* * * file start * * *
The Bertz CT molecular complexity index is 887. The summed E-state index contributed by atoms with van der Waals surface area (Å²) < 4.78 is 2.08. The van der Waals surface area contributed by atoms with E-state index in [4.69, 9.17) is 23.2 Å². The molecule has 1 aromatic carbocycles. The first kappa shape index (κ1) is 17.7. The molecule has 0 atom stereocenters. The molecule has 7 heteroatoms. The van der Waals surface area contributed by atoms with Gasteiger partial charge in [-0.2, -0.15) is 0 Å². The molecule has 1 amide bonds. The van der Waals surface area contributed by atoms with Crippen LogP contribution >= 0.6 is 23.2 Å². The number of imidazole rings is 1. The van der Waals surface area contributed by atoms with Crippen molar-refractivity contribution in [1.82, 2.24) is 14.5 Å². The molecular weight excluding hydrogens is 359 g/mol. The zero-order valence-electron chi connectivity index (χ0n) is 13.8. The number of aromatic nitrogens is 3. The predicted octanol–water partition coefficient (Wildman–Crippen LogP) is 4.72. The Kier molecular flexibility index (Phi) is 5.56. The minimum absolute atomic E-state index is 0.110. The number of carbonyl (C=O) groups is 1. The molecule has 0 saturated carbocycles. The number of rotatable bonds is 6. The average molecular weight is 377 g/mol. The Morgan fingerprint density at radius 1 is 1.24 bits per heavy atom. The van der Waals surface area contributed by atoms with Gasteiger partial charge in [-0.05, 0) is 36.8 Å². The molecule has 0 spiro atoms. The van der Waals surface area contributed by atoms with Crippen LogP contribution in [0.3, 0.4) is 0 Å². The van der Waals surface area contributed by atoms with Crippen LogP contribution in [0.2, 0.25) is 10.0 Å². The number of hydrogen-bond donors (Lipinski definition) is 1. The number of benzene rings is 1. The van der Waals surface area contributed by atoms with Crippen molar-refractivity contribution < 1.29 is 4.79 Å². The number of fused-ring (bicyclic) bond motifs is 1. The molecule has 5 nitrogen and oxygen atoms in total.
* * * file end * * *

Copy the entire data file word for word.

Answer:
The Bertz CT molecular complexity index is 887. The summed E-state index contributed by atoms with van der Waals surface area (Å²) < 4.78 is 2.08. The van der Waals surface area contributed by atoms with E-state index in [4.69, 9.17) is 23.2 Å². The molecule has 1 aromatic carbocycles. The first kappa shape index (κ1) is 17.7. The molecule has 0 atom stereocenters. The molecule has 7 heteroatoms. The van der Waals surface area contributed by atoms with Gasteiger partial charge in [-0.2, -0.15) is 0 Å². The molecule has 1 amide bonds. The van der Waals surface area contributed by atoms with Crippen LogP contribution >= 0.6 is 23.2 Å². The number of imidazole rings is 1. The van der Waals surface area contributed by atoms with Crippen molar-refractivity contribution in [1.82, 2.24) is 14.5 Å². The molecular weight excluding hydrogens is 359 g/mol. The zero-order valence-electron chi connectivity index (χ0n) is 13.8. The number of aromatic nitrogens is 3. The predicted octanol–water partition coefficient (Wildman–Crippen LogP) is 4.72. The Kier molecular flexibility index (Phi) is 5.56. The minimum absolute atomic E-state index is 0.110. The number of carbonyl (C=O) groups is 1. The molecule has 0 saturated carbocycles. The number of rotatable bonds is 6. The average molecular weight is 377 g/mol. The Morgan fingerprint density at radius 1 is 1.24 bits per heavy atom. The van der Waals surface area contributed by atoms with Gasteiger partial charge in [-0.05, 0) is 36.8 Å². The molecule has 0 spiro atoms. The van der Waals surface area contributed by atoms with Crippen LogP contribution in [0.3, 0.4) is 0 Å². The van der Waals surface area contributed by atoms with Crippen LogP contribution in [0.2, 0.25) is 10.0 Å². The number of hydrogen-bond donors (Lipinski definition) is 1. The number of benzene rings is 1. The van der Waals surface area contributed by atoms with Crippen molar-refractivity contribution < 1.29 is 4.79 Å². The number of fused-ring (bicyclic) bond motifs is 1. The molecule has 5 nitrogen and oxygen atoms in total.